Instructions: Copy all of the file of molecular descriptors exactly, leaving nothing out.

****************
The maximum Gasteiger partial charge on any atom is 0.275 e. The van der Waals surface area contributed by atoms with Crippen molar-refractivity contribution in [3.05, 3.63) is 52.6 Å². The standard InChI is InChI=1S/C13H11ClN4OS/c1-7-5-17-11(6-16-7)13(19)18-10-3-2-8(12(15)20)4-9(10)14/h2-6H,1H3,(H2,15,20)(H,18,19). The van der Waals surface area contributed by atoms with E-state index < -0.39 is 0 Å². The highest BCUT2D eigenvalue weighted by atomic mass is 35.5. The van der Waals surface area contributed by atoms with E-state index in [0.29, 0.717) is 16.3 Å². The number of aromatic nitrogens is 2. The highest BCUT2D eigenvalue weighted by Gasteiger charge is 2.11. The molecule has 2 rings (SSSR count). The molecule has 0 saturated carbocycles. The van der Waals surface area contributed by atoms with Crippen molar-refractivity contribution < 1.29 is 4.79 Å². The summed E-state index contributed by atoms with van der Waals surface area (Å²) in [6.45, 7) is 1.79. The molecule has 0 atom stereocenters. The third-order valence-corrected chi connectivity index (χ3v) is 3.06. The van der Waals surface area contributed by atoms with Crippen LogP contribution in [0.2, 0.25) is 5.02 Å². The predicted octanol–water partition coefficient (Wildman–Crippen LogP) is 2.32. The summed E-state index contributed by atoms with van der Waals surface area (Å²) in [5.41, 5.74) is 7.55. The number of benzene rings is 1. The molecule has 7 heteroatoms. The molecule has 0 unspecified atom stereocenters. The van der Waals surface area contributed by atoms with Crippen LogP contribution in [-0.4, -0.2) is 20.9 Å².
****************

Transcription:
The maximum Gasteiger partial charge on any atom is 0.275 e. The van der Waals surface area contributed by atoms with Crippen molar-refractivity contribution in [3.05, 3.63) is 52.6 Å². The standard InChI is InChI=1S/C13H11ClN4OS/c1-7-5-17-11(6-16-7)13(19)18-10-3-2-8(12(15)20)4-9(10)14/h2-6H,1H3,(H2,15,20)(H,18,19). The van der Waals surface area contributed by atoms with E-state index < -0.39 is 0 Å². The highest BCUT2D eigenvalue weighted by atomic mass is 35.5. The van der Waals surface area contributed by atoms with E-state index in [0.29, 0.717) is 16.3 Å². The number of aromatic nitrogens is 2. The highest BCUT2D eigenvalue weighted by Gasteiger charge is 2.11. The molecule has 2 rings (SSSR count). The molecule has 0 saturated carbocycles. The van der Waals surface area contributed by atoms with Crippen molar-refractivity contribution < 1.29 is 4.79 Å². The summed E-state index contributed by atoms with van der Waals surface area (Å²) in [6.45, 7) is 1.79. The molecule has 0 atom stereocenters. The third-order valence-corrected chi connectivity index (χ3v) is 3.06. The van der Waals surface area contributed by atoms with Crippen LogP contribution in [0.2, 0.25) is 5.02 Å². The predicted octanol–water partition coefficient (Wildman–Crippen LogP) is 2.32. The summed E-state index contributed by atoms with van der Waals surface area (Å²) in [5.41, 5.74) is 7.55. The number of benzene rings is 1. The molecule has 7 heteroatoms. The molecule has 0 unspecified atom stereocenters. The van der Waals surface area contributed by atoms with Crippen LogP contribution in [-0.4, -0.2) is 20.9 Å².